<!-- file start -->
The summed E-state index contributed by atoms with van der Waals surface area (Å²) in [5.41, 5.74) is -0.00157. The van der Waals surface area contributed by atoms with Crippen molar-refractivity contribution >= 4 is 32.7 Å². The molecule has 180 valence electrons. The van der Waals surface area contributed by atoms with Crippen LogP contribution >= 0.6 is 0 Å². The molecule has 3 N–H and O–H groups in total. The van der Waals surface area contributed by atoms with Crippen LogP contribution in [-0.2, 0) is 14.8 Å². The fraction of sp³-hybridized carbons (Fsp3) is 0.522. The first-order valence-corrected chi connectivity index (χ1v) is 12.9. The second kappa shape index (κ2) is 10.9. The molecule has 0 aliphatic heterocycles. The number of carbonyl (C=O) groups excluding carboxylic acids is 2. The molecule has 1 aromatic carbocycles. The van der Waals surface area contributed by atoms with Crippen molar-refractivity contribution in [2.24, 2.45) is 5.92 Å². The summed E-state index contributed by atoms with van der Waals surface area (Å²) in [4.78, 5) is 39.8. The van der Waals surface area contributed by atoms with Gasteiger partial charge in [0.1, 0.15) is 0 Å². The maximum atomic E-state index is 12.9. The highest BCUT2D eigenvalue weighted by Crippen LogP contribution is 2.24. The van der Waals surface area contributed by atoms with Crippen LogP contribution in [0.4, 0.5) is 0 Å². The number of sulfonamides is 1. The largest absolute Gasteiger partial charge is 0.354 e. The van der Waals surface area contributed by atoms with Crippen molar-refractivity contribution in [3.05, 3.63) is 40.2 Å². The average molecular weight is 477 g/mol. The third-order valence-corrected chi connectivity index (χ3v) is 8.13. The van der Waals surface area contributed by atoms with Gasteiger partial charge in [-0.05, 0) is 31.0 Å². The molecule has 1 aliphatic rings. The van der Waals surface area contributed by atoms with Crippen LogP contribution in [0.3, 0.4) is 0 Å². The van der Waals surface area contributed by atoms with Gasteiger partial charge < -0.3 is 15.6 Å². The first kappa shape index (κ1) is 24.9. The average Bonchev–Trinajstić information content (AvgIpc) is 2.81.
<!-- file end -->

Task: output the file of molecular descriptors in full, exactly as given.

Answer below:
The summed E-state index contributed by atoms with van der Waals surface area (Å²) in [5.41, 5.74) is -0.00157. The van der Waals surface area contributed by atoms with Crippen molar-refractivity contribution >= 4 is 32.7 Å². The molecule has 180 valence electrons. The van der Waals surface area contributed by atoms with Crippen LogP contribution >= 0.6 is 0 Å². The molecule has 3 N–H and O–H groups in total. The van der Waals surface area contributed by atoms with Crippen LogP contribution in [-0.2, 0) is 14.8 Å². The fraction of sp³-hybridized carbons (Fsp3) is 0.522. The first-order valence-corrected chi connectivity index (χ1v) is 12.9. The second kappa shape index (κ2) is 10.9. The molecule has 0 aliphatic heterocycles. The number of carbonyl (C=O) groups excluding carboxylic acids is 2. The molecule has 1 aromatic carbocycles. The van der Waals surface area contributed by atoms with Crippen molar-refractivity contribution in [2.24, 2.45) is 5.92 Å². The summed E-state index contributed by atoms with van der Waals surface area (Å²) in [4.78, 5) is 39.8. The van der Waals surface area contributed by atoms with Gasteiger partial charge in [0.1, 0.15) is 0 Å². The maximum atomic E-state index is 12.9. The highest BCUT2D eigenvalue weighted by Crippen LogP contribution is 2.24. The van der Waals surface area contributed by atoms with Crippen LogP contribution in [0.4, 0.5) is 0 Å². The number of sulfonamides is 1. The largest absolute Gasteiger partial charge is 0.354 e. The van der Waals surface area contributed by atoms with Crippen molar-refractivity contribution in [3.05, 3.63) is 40.2 Å². The average molecular weight is 477 g/mol. The third-order valence-corrected chi connectivity index (χ3v) is 8.13. The van der Waals surface area contributed by atoms with Gasteiger partial charge in [-0.05, 0) is 31.0 Å². The molecule has 1 aliphatic rings. The van der Waals surface area contributed by atoms with Crippen LogP contribution in [0.3, 0.4) is 0 Å². The van der Waals surface area contributed by atoms with Gasteiger partial charge < -0.3 is 15.6 Å². The first kappa shape index (κ1) is 24.9. The average Bonchev–Trinajstić information content (AvgIpc) is 2.81.